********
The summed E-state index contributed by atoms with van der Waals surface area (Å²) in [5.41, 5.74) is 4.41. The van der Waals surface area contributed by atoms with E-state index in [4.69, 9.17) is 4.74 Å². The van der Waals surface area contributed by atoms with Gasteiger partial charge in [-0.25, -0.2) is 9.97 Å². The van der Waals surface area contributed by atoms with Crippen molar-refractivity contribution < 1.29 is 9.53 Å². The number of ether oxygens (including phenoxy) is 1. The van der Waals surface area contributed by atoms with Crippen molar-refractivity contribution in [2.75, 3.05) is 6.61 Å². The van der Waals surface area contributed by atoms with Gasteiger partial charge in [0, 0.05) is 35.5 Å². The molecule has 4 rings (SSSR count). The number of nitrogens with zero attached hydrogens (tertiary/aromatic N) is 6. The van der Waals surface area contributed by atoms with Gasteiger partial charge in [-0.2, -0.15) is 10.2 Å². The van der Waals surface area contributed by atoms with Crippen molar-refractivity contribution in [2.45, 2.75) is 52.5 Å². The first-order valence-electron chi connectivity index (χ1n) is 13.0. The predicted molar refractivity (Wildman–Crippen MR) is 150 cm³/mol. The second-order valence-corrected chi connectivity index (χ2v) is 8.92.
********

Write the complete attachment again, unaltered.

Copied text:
The summed E-state index contributed by atoms with van der Waals surface area (Å²) in [5.41, 5.74) is 4.41. The van der Waals surface area contributed by atoms with E-state index in [4.69, 9.17) is 4.74 Å². The van der Waals surface area contributed by atoms with Gasteiger partial charge in [-0.25, -0.2) is 9.97 Å². The van der Waals surface area contributed by atoms with Crippen molar-refractivity contribution < 1.29 is 9.53 Å². The number of ether oxygens (including phenoxy) is 1. The van der Waals surface area contributed by atoms with Crippen molar-refractivity contribution in [2.75, 3.05) is 6.61 Å². The van der Waals surface area contributed by atoms with Gasteiger partial charge in [0, 0.05) is 35.5 Å². The molecule has 4 rings (SSSR count). The number of nitrogens with zero attached hydrogens (tertiary/aromatic N) is 6. The van der Waals surface area contributed by atoms with Gasteiger partial charge in [-0.2, -0.15) is 10.2 Å². The van der Waals surface area contributed by atoms with Crippen molar-refractivity contribution in [2.45, 2.75) is 52.5 Å². The first-order valence-electron chi connectivity index (χ1n) is 13.0. The predicted molar refractivity (Wildman–Crippen MR) is 150 cm³/mol. The second-order valence-corrected chi connectivity index (χ2v) is 8.92.